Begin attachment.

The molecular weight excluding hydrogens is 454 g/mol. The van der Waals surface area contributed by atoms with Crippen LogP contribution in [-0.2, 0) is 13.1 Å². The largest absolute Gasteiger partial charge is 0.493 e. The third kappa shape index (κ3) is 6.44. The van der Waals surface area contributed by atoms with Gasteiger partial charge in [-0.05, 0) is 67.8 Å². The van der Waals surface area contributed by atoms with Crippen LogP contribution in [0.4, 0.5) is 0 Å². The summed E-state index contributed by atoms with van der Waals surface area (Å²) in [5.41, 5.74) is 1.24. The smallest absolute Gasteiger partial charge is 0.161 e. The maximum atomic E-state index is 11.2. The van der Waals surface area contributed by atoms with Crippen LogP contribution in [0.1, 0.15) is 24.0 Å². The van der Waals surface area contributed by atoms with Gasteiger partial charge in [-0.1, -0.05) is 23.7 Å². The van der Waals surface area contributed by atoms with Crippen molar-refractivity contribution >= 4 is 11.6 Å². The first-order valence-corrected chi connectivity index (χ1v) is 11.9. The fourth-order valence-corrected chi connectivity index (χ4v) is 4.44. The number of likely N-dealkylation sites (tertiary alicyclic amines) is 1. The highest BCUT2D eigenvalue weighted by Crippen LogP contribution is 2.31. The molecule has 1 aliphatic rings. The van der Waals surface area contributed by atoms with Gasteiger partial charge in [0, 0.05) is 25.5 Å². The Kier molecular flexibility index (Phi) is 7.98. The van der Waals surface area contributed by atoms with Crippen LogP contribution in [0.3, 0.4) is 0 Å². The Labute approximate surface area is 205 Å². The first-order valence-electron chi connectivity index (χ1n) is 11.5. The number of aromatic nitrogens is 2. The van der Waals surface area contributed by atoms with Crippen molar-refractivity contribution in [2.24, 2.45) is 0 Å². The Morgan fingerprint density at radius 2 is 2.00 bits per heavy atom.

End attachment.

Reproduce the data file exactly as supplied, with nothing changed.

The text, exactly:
The molecular weight excluding hydrogens is 454 g/mol. The van der Waals surface area contributed by atoms with Crippen LogP contribution in [-0.2, 0) is 13.1 Å². The largest absolute Gasteiger partial charge is 0.493 e. The third kappa shape index (κ3) is 6.44. The van der Waals surface area contributed by atoms with Gasteiger partial charge in [-0.05, 0) is 67.8 Å². The van der Waals surface area contributed by atoms with Crippen LogP contribution in [0.4, 0.5) is 0 Å². The summed E-state index contributed by atoms with van der Waals surface area (Å²) in [5.41, 5.74) is 1.24. The smallest absolute Gasteiger partial charge is 0.161 e. The maximum atomic E-state index is 11.2. The van der Waals surface area contributed by atoms with Crippen LogP contribution in [0.1, 0.15) is 24.0 Å². The van der Waals surface area contributed by atoms with Gasteiger partial charge in [-0.1, -0.05) is 23.7 Å². The van der Waals surface area contributed by atoms with Crippen molar-refractivity contribution >= 4 is 11.6 Å². The first-order valence-corrected chi connectivity index (χ1v) is 11.9. The fourth-order valence-corrected chi connectivity index (χ4v) is 4.44. The number of likely N-dealkylation sites (tertiary alicyclic amines) is 1. The highest BCUT2D eigenvalue weighted by Crippen LogP contribution is 2.31. The molecule has 1 aliphatic rings. The van der Waals surface area contributed by atoms with Gasteiger partial charge in [0, 0.05) is 25.5 Å². The Kier molecular flexibility index (Phi) is 7.98. The van der Waals surface area contributed by atoms with Crippen LogP contribution in [0.3, 0.4) is 0 Å². The Labute approximate surface area is 205 Å². The first-order valence-electron chi connectivity index (χ1n) is 11.5. The number of aromatic nitrogens is 2. The van der Waals surface area contributed by atoms with Crippen molar-refractivity contribution in [2.24, 2.45) is 0 Å². The Morgan fingerprint density at radius 2 is 2.00 bits per heavy atom.